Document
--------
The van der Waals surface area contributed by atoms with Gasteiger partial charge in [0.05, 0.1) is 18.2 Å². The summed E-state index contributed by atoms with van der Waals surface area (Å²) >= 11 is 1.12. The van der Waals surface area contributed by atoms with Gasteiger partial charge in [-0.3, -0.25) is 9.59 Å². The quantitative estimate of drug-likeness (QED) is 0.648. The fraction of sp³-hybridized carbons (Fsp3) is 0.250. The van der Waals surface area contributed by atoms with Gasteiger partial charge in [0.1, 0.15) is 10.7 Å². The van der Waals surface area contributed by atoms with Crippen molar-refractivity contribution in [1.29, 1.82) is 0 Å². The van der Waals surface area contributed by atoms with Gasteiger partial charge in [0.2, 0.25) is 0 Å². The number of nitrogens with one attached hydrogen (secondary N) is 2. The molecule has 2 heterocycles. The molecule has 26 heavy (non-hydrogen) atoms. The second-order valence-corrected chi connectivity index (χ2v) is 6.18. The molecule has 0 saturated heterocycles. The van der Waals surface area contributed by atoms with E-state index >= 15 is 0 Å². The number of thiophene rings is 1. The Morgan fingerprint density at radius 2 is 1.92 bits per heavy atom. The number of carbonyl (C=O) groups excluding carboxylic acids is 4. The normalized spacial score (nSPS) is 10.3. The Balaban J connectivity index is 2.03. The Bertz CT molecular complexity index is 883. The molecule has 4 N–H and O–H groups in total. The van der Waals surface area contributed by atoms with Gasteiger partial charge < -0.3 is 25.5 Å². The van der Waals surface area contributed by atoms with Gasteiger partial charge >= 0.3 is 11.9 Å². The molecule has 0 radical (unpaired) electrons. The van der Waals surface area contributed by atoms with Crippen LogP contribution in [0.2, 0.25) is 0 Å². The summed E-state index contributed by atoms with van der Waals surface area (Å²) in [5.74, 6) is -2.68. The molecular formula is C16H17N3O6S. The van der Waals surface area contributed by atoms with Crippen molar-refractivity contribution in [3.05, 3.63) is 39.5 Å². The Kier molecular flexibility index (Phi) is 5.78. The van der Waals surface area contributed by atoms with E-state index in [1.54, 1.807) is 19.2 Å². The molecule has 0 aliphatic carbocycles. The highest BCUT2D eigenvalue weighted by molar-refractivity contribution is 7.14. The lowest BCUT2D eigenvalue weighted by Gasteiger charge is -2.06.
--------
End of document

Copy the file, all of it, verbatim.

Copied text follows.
The van der Waals surface area contributed by atoms with Gasteiger partial charge in [0.05, 0.1) is 18.2 Å². The summed E-state index contributed by atoms with van der Waals surface area (Å²) >= 11 is 1.12. The van der Waals surface area contributed by atoms with Gasteiger partial charge in [-0.3, -0.25) is 9.59 Å². The quantitative estimate of drug-likeness (QED) is 0.648. The fraction of sp³-hybridized carbons (Fsp3) is 0.250. The van der Waals surface area contributed by atoms with Gasteiger partial charge in [0.1, 0.15) is 10.7 Å². The van der Waals surface area contributed by atoms with Crippen molar-refractivity contribution in [1.29, 1.82) is 0 Å². The van der Waals surface area contributed by atoms with Gasteiger partial charge in [0.2, 0.25) is 0 Å². The number of nitrogens with one attached hydrogen (secondary N) is 2. The molecule has 2 heterocycles. The molecule has 26 heavy (non-hydrogen) atoms. The second-order valence-corrected chi connectivity index (χ2v) is 6.18. The molecule has 0 saturated heterocycles. The van der Waals surface area contributed by atoms with E-state index >= 15 is 0 Å². The number of thiophene rings is 1. The Morgan fingerprint density at radius 2 is 1.92 bits per heavy atom. The number of carbonyl (C=O) groups excluding carboxylic acids is 4. The normalized spacial score (nSPS) is 10.3. The Balaban J connectivity index is 2.03. The Bertz CT molecular complexity index is 883. The molecule has 4 N–H and O–H groups in total. The van der Waals surface area contributed by atoms with Gasteiger partial charge < -0.3 is 25.5 Å². The van der Waals surface area contributed by atoms with Gasteiger partial charge >= 0.3 is 11.9 Å². The molecule has 0 radical (unpaired) electrons. The van der Waals surface area contributed by atoms with Crippen LogP contribution in [0.2, 0.25) is 0 Å². The summed E-state index contributed by atoms with van der Waals surface area (Å²) in [5.74, 6) is -2.68. The molecular formula is C16H17N3O6S. The van der Waals surface area contributed by atoms with Crippen molar-refractivity contribution in [3.05, 3.63) is 39.5 Å². The Kier molecular flexibility index (Phi) is 5.78. The van der Waals surface area contributed by atoms with E-state index in [1.54, 1.807) is 19.2 Å². The molecule has 0 aliphatic carbocycles. The highest BCUT2D eigenvalue weighted by molar-refractivity contribution is 7.14. The lowest BCUT2D eigenvalue weighted by Gasteiger charge is -2.06.